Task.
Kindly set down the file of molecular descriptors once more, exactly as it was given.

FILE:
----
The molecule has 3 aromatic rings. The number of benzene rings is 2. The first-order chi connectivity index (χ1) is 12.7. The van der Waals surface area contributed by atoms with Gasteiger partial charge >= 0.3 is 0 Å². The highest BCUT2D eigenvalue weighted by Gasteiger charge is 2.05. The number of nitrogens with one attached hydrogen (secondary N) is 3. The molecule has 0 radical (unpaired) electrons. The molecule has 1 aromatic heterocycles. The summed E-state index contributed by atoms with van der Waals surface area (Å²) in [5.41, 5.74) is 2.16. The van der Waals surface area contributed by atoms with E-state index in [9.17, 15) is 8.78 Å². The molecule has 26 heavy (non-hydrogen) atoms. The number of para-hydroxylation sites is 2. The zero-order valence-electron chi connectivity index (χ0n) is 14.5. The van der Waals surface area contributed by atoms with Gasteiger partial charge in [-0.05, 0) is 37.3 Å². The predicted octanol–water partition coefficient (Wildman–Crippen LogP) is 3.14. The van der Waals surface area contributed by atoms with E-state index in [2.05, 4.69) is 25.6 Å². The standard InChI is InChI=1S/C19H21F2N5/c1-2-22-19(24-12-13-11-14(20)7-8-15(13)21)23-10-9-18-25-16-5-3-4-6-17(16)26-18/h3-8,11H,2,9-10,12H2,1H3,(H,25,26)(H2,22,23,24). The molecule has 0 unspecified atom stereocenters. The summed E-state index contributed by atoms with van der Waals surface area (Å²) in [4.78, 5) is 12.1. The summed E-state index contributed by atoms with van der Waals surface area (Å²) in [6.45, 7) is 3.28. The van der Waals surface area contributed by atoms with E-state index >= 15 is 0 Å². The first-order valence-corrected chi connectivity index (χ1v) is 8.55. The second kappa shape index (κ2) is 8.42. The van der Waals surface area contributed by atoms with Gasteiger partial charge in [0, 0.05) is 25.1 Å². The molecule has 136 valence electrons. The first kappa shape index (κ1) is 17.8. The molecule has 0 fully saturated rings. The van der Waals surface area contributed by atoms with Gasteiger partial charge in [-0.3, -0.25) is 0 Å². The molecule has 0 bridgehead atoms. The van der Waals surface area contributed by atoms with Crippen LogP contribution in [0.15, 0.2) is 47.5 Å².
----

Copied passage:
The molecule has 3 aromatic rings. The number of benzene rings is 2. The first-order chi connectivity index (χ1) is 12.7. The van der Waals surface area contributed by atoms with Gasteiger partial charge >= 0.3 is 0 Å². The highest BCUT2D eigenvalue weighted by Gasteiger charge is 2.05. The number of nitrogens with one attached hydrogen (secondary N) is 3. The molecule has 0 radical (unpaired) electrons. The molecule has 1 aromatic heterocycles. The summed E-state index contributed by atoms with van der Waals surface area (Å²) in [5.41, 5.74) is 2.16. The van der Waals surface area contributed by atoms with E-state index in [9.17, 15) is 8.78 Å². The molecule has 26 heavy (non-hydrogen) atoms. The number of para-hydroxylation sites is 2. The zero-order valence-electron chi connectivity index (χ0n) is 14.5. The van der Waals surface area contributed by atoms with Gasteiger partial charge in [-0.05, 0) is 37.3 Å². The predicted octanol–water partition coefficient (Wildman–Crippen LogP) is 3.14. The van der Waals surface area contributed by atoms with E-state index in [2.05, 4.69) is 25.6 Å². The standard InChI is InChI=1S/C19H21F2N5/c1-2-22-19(24-12-13-11-14(20)7-8-15(13)21)23-10-9-18-25-16-5-3-4-6-17(16)26-18/h3-8,11H,2,9-10,12H2,1H3,(H,25,26)(H2,22,23,24). The molecule has 0 unspecified atom stereocenters. The summed E-state index contributed by atoms with van der Waals surface area (Å²) in [4.78, 5) is 12.1. The summed E-state index contributed by atoms with van der Waals surface area (Å²) in [6.45, 7) is 3.28. The van der Waals surface area contributed by atoms with E-state index >= 15 is 0 Å². The first-order valence-corrected chi connectivity index (χ1v) is 8.55. The second kappa shape index (κ2) is 8.42. The van der Waals surface area contributed by atoms with Gasteiger partial charge in [0, 0.05) is 25.1 Å². The molecule has 136 valence electrons. The first kappa shape index (κ1) is 17.8. The molecule has 0 fully saturated rings. The van der Waals surface area contributed by atoms with Gasteiger partial charge in [-0.3, -0.25) is 0 Å². The molecule has 0 bridgehead atoms. The van der Waals surface area contributed by atoms with Crippen LogP contribution in [0.15, 0.2) is 47.5 Å².